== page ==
• He'd make a good study for one of those modern pop-psychology books with titles like Why Good People Do Stupid Things;
  • As a tragedy, Coriolanus is again bitter, satirical, ending in defeat and humiliation;
  • Writing of Brutus's internal conflicts may have been practice for Shakespeare's creation of his next and greatest protagonist, the haunted Hamlet;
  • Yet I love him [Caesar] well.

Which may be Shakespeare's point: It is often said this is a play about loyalty, but even this virtue is not an absolute, for loyalties also clash in Julius Caesar without providing a guide through the contradictions. Loyalty to leaders versus loyalty to the people.

Where does the theme of love and loyalty appear in Julius Caesar?

Loyalty to family versus loyalty to political ideals. Loyalty to competing friends and lovers.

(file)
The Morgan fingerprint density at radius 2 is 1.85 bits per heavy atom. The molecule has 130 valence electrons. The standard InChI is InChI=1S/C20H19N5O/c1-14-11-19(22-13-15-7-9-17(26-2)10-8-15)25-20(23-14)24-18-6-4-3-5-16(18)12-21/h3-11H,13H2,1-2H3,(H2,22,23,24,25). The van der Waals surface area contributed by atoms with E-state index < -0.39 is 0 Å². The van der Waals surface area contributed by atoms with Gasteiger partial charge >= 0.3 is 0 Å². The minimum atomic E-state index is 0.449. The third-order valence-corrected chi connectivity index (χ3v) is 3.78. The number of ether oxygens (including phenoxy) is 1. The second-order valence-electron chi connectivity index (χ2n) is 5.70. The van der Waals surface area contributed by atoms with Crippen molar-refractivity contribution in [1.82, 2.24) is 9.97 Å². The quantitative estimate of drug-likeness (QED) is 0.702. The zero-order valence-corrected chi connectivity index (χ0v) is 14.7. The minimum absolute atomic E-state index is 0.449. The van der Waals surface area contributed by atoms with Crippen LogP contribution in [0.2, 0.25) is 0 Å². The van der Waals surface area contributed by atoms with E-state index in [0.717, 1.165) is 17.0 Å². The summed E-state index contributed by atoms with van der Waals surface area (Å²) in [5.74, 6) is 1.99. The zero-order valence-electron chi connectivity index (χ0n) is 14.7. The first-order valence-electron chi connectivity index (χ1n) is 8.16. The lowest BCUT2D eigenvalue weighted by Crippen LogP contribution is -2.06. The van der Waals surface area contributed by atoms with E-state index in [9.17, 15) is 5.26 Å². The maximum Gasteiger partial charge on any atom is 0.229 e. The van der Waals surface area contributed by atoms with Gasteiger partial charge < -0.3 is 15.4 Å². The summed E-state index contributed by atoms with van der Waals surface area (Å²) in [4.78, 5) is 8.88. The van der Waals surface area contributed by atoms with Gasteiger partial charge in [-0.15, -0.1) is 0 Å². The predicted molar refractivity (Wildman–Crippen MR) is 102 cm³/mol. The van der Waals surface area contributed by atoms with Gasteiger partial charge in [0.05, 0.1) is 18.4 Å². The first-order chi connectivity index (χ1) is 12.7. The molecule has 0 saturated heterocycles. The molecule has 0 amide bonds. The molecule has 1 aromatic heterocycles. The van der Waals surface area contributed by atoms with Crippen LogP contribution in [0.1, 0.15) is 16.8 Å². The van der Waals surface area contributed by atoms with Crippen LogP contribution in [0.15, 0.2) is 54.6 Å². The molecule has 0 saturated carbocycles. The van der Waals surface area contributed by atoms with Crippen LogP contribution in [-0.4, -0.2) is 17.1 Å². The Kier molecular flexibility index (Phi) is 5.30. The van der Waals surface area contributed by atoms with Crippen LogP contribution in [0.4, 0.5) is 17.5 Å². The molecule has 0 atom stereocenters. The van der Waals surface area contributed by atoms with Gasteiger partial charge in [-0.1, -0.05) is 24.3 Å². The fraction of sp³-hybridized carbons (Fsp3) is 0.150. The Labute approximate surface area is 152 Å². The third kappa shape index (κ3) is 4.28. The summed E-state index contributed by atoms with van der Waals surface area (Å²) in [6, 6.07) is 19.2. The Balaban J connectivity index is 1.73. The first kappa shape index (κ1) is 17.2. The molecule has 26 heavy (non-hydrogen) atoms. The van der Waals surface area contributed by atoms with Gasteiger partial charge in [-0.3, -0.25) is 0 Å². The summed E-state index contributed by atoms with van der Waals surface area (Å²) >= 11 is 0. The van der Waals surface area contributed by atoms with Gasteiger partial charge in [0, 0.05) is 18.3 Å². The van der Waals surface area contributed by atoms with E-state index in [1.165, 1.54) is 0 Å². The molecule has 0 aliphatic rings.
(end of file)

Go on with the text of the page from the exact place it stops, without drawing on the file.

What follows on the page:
Julius Caesar

With the ethical morass into which the protagonists fall, the play is a precursor to Macbethbut in that later drama the confusion of fair and foul is eventually put right. The protagonist Macbeth is also a more typical Shakespearean tragic figure in that a fatal flaw—overweening ambition—brings him down.

Brutus has no such driving character flaw. His downfall comes about because he didn't have Antony killed when he could have and because he trusted others. He'd make a good study for one of those modern pop-psychology books with titles like Why Good People Do Stupid Things.

  • Cassius begins to persuade Brutus to convey his true feelings about Caesar by mentioning that he is a loving friend;
  • Through to Caesars death Cassius continues to act out of self-interest;
  • Brutus says that though he loved Caesar, he loved his country Rome more, and hence he was compelled to act against Caesar;